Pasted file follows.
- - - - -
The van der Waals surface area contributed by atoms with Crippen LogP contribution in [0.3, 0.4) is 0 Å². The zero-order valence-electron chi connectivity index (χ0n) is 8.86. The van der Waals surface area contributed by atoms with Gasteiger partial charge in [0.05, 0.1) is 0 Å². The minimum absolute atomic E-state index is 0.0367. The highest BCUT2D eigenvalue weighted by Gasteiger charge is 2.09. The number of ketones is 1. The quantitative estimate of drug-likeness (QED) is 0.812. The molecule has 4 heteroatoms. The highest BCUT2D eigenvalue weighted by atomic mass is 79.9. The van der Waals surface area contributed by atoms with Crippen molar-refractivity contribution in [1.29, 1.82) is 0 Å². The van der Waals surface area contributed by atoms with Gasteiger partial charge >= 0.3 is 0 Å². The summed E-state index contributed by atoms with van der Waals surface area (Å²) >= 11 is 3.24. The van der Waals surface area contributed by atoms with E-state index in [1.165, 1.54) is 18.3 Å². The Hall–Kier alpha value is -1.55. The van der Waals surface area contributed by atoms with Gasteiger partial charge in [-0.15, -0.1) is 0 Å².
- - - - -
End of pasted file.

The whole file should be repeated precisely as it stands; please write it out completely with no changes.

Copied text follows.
The van der Waals surface area contributed by atoms with Crippen LogP contribution in [0.3, 0.4) is 0 Å². The zero-order valence-electron chi connectivity index (χ0n) is 8.86. The van der Waals surface area contributed by atoms with Gasteiger partial charge in [0.05, 0.1) is 0 Å². The minimum absolute atomic E-state index is 0.0367. The highest BCUT2D eigenvalue weighted by Gasteiger charge is 2.09. The number of ketones is 1. The quantitative estimate of drug-likeness (QED) is 0.812. The molecule has 4 heteroatoms. The highest BCUT2D eigenvalue weighted by atomic mass is 79.9. The van der Waals surface area contributed by atoms with Crippen molar-refractivity contribution in [1.29, 1.82) is 0 Å². The van der Waals surface area contributed by atoms with Gasteiger partial charge >= 0.3 is 0 Å². The summed E-state index contributed by atoms with van der Waals surface area (Å²) >= 11 is 3.24. The van der Waals surface area contributed by atoms with E-state index in [1.165, 1.54) is 18.3 Å². The Hall–Kier alpha value is -1.55. The van der Waals surface area contributed by atoms with Gasteiger partial charge in [-0.15, -0.1) is 0 Å².